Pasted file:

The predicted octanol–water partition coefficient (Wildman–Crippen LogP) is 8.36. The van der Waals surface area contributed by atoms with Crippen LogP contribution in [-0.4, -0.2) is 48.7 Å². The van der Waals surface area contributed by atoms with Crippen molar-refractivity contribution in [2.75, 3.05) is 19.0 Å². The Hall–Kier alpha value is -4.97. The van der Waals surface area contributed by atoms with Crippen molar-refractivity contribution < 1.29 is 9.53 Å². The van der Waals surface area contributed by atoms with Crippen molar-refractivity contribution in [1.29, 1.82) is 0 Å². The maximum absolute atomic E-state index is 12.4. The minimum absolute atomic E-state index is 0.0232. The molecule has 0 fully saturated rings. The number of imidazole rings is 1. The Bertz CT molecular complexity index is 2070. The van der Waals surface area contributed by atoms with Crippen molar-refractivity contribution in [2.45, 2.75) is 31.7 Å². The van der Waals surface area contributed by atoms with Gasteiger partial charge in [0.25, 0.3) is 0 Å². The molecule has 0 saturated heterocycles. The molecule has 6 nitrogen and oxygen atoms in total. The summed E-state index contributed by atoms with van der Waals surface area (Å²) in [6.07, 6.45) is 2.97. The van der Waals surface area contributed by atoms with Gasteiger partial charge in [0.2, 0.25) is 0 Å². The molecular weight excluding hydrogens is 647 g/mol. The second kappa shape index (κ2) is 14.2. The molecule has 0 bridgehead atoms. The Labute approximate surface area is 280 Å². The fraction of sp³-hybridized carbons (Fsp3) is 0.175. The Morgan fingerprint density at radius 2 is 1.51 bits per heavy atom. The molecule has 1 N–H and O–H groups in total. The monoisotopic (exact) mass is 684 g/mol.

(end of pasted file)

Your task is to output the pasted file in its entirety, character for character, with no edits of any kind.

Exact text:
The predicted octanol–water partition coefficient (Wildman–Crippen LogP) is 8.36. The van der Waals surface area contributed by atoms with Crippen LogP contribution in [-0.4, -0.2) is 48.7 Å². The van der Waals surface area contributed by atoms with Crippen molar-refractivity contribution in [2.75, 3.05) is 19.0 Å². The Hall–Kier alpha value is -4.97. The van der Waals surface area contributed by atoms with Crippen molar-refractivity contribution < 1.29 is 9.53 Å². The van der Waals surface area contributed by atoms with Crippen molar-refractivity contribution in [1.29, 1.82) is 0 Å². The maximum absolute atomic E-state index is 12.4. The minimum absolute atomic E-state index is 0.0232. The molecule has 0 fully saturated rings. The number of imidazole rings is 1. The Bertz CT molecular complexity index is 2070. The van der Waals surface area contributed by atoms with Crippen molar-refractivity contribution in [2.45, 2.75) is 31.7 Å². The van der Waals surface area contributed by atoms with Gasteiger partial charge in [0.25, 0.3) is 0 Å². The molecule has 0 saturated heterocycles. The molecule has 6 nitrogen and oxygen atoms in total. The summed E-state index contributed by atoms with van der Waals surface area (Å²) in [6.07, 6.45) is 2.97. The van der Waals surface area contributed by atoms with Gasteiger partial charge in [0.2, 0.25) is 0 Å². The molecular weight excluding hydrogens is 647 g/mol. The second kappa shape index (κ2) is 14.2. The molecule has 0 bridgehead atoms. The Labute approximate surface area is 280 Å². The fraction of sp³-hybridized carbons (Fsp3) is 0.175. The Morgan fingerprint density at radius 2 is 1.51 bits per heavy atom. The molecule has 1 N–H and O–H groups in total. The monoisotopic (exact) mass is 684 g/mol.